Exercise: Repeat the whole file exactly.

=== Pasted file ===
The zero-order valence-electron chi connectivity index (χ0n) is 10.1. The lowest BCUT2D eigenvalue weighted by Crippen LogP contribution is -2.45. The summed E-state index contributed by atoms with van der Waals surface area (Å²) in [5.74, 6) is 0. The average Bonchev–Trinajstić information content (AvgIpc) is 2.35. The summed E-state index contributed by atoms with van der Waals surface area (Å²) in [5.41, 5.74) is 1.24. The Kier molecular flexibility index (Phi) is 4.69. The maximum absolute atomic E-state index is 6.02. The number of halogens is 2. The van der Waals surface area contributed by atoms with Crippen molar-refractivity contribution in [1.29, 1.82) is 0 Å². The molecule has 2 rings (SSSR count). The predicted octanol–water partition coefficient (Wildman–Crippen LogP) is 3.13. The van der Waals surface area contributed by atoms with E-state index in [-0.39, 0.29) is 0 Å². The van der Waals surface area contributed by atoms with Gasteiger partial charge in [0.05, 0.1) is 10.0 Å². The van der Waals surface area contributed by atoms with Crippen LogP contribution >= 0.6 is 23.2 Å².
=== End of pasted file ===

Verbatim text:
The zero-order valence-electron chi connectivity index (χ0n) is 10.1. The lowest BCUT2D eigenvalue weighted by Crippen LogP contribution is -2.45. The summed E-state index contributed by atoms with van der Waals surface area (Å²) in [5.74, 6) is 0. The average Bonchev–Trinajstić information content (AvgIpc) is 2.35. The summed E-state index contributed by atoms with van der Waals surface area (Å²) in [5.41, 5.74) is 1.24. The Kier molecular flexibility index (Phi) is 4.69. The maximum absolute atomic E-state index is 6.02. The number of halogens is 2. The van der Waals surface area contributed by atoms with Crippen molar-refractivity contribution in [1.29, 1.82) is 0 Å². The molecule has 2 rings (SSSR count). The predicted octanol–water partition coefficient (Wildman–Crippen LogP) is 3.13. The van der Waals surface area contributed by atoms with E-state index in [-0.39, 0.29) is 0 Å². The van der Waals surface area contributed by atoms with Gasteiger partial charge in [0.05, 0.1) is 10.0 Å². The van der Waals surface area contributed by atoms with Crippen LogP contribution >= 0.6 is 23.2 Å².